With the help of the Police Commission, which may have saved Fong by throwing its support behind her last year amid rumors that the mayor was about to dump her, the chief appears to have successfully dodged a bullet.
Her backers, including heavy hitters in the city's Asian-American community, where she is enormously popular, insist that she'll be okay, and dismiss the discontent from within the department as the last gasps of the SFPD's old guard. "Unfortunately, there's a lot of resentment of Heather for who she is, without regard for what she's accomplished. She'll be fine," says longtime friend Henry Der, who headed the advocacy group Chinese for Affirmative Action when Fong joined the force in the 1970s.
But others aren't so sure. "Her standing at City Hall is virtually zero," says Board of Supervisors president Aaron Peskin, who professes to like Fong personally. "She's a very good person, she means well, and she works her ass off, but it's not working, and I don't think many people would argue otherwise."
Considering the SFPD's lingering crime-solving problems and Fong's unpopularity among rank-and-file cops, longtime observers express surprise that the mayor hasn't opted for a new chief. "It's like watching your pitcher serve up one home run ball after another and not seeing the manager come out of the dugout," says one veteran cop, who spoke on condition of anonymity.
Anticipation for a change of chief heightened last September, in advance of Newsom's second term, after his en masse request for resignation letters. (After holding off until only a few hours before the deadline imposed by Newsom, Fong dutifully complied.) Having everyone lay their letters on the table was considered a way for the mayor to tidy up his administration by accepting the resignations of a few key officials with whom he was unhappy. Speculation at City Hall was that Fong was at the top of his would-be hit list.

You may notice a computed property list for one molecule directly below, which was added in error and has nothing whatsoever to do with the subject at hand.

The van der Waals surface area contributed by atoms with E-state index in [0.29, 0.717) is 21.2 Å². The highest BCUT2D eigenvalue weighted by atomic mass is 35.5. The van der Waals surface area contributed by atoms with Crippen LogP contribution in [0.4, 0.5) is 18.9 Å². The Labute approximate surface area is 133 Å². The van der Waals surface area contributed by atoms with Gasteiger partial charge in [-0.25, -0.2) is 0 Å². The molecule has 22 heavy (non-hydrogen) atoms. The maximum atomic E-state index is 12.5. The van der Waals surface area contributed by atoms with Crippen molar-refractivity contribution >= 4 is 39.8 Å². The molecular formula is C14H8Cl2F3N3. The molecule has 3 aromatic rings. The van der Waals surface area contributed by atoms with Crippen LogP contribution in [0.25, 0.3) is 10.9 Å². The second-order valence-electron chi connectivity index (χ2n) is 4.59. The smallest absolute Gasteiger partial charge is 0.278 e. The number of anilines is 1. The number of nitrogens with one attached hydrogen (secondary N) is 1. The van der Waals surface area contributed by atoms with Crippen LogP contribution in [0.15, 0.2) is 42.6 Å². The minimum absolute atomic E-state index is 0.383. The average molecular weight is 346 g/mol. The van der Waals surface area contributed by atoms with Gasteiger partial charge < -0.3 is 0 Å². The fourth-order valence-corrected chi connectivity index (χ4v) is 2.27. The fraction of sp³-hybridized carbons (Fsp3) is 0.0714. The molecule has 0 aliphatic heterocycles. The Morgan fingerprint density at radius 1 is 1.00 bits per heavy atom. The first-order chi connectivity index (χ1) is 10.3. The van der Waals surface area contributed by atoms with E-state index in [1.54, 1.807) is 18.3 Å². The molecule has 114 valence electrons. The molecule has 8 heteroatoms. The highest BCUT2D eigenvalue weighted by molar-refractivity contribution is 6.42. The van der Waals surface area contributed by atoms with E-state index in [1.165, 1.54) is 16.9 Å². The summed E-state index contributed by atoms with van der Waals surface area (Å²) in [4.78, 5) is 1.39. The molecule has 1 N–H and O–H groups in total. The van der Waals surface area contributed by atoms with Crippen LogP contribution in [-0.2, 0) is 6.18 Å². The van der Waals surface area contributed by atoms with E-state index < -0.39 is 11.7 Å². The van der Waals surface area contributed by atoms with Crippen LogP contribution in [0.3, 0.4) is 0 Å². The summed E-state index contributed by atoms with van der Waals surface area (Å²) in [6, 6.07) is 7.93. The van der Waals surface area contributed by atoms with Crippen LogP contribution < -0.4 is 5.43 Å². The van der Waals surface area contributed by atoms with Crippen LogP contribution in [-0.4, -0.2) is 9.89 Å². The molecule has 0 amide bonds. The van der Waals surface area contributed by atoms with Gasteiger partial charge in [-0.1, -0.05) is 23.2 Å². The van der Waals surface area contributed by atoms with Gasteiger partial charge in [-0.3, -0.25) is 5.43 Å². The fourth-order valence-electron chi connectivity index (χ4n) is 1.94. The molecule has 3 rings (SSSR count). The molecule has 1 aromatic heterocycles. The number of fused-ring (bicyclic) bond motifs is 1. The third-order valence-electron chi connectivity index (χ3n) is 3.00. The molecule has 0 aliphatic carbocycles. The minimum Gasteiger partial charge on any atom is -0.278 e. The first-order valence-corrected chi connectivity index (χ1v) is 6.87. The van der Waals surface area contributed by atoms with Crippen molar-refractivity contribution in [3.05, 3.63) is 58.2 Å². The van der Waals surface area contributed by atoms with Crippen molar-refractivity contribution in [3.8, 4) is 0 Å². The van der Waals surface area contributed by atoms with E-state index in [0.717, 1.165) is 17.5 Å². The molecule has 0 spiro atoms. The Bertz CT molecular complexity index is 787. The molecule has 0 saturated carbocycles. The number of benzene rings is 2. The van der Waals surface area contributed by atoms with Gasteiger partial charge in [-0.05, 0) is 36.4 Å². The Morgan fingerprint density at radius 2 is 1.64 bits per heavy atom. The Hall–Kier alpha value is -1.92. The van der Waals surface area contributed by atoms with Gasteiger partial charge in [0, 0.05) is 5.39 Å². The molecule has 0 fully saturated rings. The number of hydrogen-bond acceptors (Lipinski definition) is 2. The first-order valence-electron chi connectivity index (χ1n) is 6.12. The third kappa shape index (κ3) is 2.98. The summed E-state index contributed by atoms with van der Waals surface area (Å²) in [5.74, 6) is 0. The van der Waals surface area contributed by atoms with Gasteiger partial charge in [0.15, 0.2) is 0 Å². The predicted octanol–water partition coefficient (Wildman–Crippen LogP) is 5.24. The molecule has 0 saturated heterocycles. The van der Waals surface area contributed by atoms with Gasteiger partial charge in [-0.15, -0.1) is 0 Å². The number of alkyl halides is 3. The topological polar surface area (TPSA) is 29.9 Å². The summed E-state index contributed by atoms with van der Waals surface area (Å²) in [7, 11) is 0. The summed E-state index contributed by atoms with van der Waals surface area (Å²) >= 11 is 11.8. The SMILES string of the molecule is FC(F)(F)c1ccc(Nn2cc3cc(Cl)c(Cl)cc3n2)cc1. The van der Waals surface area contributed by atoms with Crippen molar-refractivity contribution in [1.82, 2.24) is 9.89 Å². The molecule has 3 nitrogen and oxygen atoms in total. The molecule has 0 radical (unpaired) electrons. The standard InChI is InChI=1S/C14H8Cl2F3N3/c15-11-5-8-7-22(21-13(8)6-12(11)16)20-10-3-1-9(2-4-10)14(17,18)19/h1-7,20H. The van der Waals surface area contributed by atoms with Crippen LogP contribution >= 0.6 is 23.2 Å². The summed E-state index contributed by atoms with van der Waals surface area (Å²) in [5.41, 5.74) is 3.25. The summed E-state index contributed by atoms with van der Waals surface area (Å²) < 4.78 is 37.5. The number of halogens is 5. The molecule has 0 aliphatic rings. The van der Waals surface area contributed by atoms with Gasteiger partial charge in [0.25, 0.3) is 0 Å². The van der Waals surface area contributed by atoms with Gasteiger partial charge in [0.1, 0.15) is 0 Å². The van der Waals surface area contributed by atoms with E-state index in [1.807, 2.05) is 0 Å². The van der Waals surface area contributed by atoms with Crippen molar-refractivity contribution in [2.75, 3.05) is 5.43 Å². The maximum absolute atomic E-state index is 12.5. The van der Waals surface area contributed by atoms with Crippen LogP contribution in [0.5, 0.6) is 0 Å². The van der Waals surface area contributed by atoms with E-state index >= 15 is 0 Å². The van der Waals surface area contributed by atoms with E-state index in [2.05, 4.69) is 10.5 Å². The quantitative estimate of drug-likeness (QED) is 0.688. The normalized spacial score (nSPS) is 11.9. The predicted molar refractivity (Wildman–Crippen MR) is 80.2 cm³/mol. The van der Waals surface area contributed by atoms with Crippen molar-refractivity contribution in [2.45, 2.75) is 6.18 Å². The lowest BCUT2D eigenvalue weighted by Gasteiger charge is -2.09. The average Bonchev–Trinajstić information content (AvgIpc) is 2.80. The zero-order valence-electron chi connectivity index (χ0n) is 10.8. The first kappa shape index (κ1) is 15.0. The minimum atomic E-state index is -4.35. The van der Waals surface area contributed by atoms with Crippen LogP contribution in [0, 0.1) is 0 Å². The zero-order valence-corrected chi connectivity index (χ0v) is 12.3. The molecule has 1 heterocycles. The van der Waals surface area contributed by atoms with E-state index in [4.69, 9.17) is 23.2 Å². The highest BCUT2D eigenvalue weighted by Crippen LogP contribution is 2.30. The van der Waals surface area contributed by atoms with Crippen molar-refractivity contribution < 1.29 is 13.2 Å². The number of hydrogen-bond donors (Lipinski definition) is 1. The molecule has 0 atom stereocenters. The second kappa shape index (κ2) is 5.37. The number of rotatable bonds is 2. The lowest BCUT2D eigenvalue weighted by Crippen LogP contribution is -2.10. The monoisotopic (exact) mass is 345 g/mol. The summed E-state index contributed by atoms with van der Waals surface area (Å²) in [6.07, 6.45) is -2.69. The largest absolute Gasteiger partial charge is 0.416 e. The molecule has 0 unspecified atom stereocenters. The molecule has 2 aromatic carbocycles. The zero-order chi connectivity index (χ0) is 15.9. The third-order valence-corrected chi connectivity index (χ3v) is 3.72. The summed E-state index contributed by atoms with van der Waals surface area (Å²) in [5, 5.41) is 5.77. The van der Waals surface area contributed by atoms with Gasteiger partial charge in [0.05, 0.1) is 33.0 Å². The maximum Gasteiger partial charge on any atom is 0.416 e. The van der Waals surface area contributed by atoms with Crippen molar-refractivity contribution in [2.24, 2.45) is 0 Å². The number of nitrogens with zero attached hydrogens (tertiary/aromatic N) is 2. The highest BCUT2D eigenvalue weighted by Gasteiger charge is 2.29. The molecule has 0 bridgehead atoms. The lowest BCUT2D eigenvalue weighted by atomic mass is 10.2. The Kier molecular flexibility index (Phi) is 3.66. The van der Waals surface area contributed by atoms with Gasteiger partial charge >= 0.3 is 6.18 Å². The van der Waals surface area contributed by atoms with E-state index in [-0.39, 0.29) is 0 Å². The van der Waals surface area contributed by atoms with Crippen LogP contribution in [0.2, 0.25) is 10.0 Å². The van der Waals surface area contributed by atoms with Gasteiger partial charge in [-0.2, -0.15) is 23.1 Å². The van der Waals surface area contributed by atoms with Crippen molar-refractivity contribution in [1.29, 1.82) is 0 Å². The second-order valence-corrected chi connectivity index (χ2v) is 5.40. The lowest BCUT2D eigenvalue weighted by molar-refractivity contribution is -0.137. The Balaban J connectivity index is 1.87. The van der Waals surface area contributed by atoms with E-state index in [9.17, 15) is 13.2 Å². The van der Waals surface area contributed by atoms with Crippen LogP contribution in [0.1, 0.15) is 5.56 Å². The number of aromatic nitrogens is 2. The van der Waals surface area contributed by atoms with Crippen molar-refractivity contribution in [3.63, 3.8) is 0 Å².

Among those who considered that rumor to be true was the chief, say several people close to her. "She conducted herself in an exemplary fashion under the most stressful of circumstances," says Police Commissioner Yvonne Lee, a huge Fong supporter. "I know that it wasn't easy for her.
Fong got the news that Newsom might be preparing to sack her via a text message from an aide while in China as part of an official city delegation, those familiar with the matter say. In typical fashion, she showed little emotion when confronted by reporters at a police awards ceremony the day after her return. She gave a brief statement that she served at the pleasure of the mayor and that it would be his decision for her to remain.
But if Newsom was intent on pulling the plug, he was met with unaccustomed resistance. Shortly after Fong's return from the China trip, the seven-member Police Commission (four of whose members, including Lee, are mayoral appointees) privately came to her rescue, drafting a statement of support. Lee, a former Bill Clinton appointee to the U.S. Civil Rights Commission and a prominent player in the city's Asian-American community, helped lead the charge. The vote, during a closed-door session permissible to discuss personnel matters, was six to zero, with then-Commissioner Joe Veronese, a Newsom appointee, absent.